Letter from the Editors


  • Scientia Editors


This semester has been stressful for us all. Between the tornadoes that devastated our state and the pandemic that has devastated the world, we have all struggled with trying to find the resolve to make it from one day to the next with our sanity intact. For the editorial staff at Scientia, this journal has been our bright spot and safe place to land this semester. Through the papers we received, we were transported from our own very real and uncer-tain world to worlds unknown and incredible. Whether we were in a world grappling with pilot shortages or in the world of Doctor Who, our lives were enriched and made better by the hard work and research of the scholars who shared their worlds with us. Scientia has, since its first issue, strived to highlight both the highest quality of research at Middle Tennessee State University and the perseverance required of a scholar. Not only does this edition feature the high standards of scholarship from diverse disciplinary back-ground for which Scientia has become known, but it also shows the perseverance required of a scholar who lives both within a single discipline and within an uncertain world.

In the pages of this journal, we are able to look at ways to prevent a crisis while under-standing the very elements which create it in “Analysis of the Airline Pilot Shortage.” We take a step back in time to understand the ways in which slaves were silenced through advertisements in “Humanizing the Dehumanized: The Complex Connections between William Lloyd Garrison’s Preface and Fugitive Slave Advertisements” before taking a ride on the TARDIS and asking ourselves, “How has the portrayal of women on the television series Doctor Who evolved from 1963 to 2019?”. We fall into “The Authorial Sublime” and experience the trials of what it means to live by “The Soldierly Code.” We collect buttons while “Pinning Down the Historical Significance of Button Collecting” and search for “Rhyme and Revolution” in the works of William Wordsworth. Finally, we delve deeply into the metaphor of “Shin Gojira: Return of the Angry God” as a reflection of Japan before losing ourselves in conversation with Kant, Hegel, and Sellars unpacking “The Structure of Knowledge.”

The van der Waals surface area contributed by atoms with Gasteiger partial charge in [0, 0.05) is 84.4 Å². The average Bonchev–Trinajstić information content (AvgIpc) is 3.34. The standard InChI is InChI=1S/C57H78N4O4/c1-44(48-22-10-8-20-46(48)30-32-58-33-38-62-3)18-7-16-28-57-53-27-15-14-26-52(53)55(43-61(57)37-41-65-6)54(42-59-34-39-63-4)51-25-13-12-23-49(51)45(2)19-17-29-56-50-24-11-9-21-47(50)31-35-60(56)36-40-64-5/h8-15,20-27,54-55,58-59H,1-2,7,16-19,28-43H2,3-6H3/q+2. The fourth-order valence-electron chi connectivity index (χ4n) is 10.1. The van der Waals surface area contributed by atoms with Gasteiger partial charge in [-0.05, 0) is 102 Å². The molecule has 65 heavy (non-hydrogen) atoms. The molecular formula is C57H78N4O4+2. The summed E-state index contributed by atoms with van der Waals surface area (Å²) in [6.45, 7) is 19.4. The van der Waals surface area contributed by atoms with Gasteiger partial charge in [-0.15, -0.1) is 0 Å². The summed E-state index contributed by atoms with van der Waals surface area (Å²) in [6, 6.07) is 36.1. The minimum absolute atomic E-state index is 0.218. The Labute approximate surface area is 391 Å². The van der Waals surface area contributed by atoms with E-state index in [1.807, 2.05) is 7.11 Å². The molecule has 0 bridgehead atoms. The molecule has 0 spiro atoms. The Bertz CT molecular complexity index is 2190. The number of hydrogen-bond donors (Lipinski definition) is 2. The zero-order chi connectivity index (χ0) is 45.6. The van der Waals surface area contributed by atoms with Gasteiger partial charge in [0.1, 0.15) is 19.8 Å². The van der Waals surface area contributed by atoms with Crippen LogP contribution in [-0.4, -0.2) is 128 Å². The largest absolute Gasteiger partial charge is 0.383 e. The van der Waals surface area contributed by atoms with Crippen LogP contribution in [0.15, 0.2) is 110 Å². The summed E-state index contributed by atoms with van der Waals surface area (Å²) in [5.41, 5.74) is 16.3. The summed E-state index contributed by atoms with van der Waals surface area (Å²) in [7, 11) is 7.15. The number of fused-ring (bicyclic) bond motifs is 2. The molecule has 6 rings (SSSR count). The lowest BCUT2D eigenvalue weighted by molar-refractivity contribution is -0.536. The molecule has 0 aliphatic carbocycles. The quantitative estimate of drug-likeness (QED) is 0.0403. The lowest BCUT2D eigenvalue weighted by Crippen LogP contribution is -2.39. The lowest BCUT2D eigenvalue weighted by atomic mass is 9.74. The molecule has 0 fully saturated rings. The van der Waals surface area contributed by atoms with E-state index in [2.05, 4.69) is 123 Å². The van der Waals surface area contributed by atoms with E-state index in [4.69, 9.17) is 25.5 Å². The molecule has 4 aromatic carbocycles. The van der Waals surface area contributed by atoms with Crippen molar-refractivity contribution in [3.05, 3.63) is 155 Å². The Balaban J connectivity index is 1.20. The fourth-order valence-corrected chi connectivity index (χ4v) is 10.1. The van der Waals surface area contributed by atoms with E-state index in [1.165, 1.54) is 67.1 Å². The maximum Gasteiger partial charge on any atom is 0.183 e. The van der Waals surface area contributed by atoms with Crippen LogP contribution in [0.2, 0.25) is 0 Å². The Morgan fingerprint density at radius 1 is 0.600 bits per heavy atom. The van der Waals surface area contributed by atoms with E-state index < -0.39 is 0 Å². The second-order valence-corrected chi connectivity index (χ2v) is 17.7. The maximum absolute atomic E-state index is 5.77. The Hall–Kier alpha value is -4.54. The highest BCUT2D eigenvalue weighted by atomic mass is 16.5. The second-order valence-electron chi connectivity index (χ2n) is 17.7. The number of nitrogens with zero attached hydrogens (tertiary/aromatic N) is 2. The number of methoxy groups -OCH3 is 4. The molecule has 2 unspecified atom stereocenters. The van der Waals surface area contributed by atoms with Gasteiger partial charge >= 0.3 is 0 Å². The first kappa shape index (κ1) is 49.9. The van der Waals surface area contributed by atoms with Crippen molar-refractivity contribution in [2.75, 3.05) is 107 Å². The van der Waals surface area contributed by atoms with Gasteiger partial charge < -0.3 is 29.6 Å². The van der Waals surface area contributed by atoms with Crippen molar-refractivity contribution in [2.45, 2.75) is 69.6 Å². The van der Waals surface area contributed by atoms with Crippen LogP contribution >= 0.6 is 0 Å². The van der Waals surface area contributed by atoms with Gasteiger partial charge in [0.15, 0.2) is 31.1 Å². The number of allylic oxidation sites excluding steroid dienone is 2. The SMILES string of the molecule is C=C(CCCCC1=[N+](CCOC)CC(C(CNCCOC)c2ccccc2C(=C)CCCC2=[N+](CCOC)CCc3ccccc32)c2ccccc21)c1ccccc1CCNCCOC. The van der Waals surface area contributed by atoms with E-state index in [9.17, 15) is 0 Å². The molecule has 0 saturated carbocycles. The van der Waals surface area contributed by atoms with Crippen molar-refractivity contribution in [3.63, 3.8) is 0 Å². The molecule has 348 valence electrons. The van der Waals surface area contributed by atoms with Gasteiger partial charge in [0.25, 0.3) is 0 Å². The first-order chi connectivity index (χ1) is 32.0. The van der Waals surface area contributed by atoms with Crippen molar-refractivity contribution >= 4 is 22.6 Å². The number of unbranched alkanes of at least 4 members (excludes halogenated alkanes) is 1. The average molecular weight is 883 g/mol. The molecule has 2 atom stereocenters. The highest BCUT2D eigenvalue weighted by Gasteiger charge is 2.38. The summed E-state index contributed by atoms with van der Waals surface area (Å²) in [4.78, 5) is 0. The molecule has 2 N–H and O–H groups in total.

The works in this edition, produced from backgrounds ranging in philosophy to aerospace, seem to reflect and acknowledge something uncertain and give it a concrete space. Each work reaches out to the reader and presents not uncertainty but a level of understanding and knowing. This edition would not have been possible without the hard work of the authors who took a leap of faith in sending us their work.

This edition also would not have been possible without the staff who worked through a sense of loss and constant transition and adap-tion because of the Covid-19 pandemic. For the hard work from both, the editorial staff can only say thank you.

Thank you to the administration at the Honors College. You all have been such a joy to work with, and we could not have done this work were in not for you.

We would also like to thank Marsha Powers, who believed in and supported us through-out this entire process. Without her, this edition would not be possible. She has cham-pioned this journal and led the editorial staff as our advisor through a very challenging semester. She has been an indispensable source of knowledge and comfort for us all.

We would like to thank Dr. John Vile and Dr. Philip Phillips from the Honors College, without whom we would be lost.

We would also like to thank you all, the readers. We hope you enjoy this edition of Sci-entia et Humanitas as much as we do. We hope you will see the scholarly vigor and rigor, and we hope you will be transported as we have.


Jenna Campbell Field

Editor in Chief


Gabriella Morin

Managing Editor


Jameson Baldwin

Section Editor


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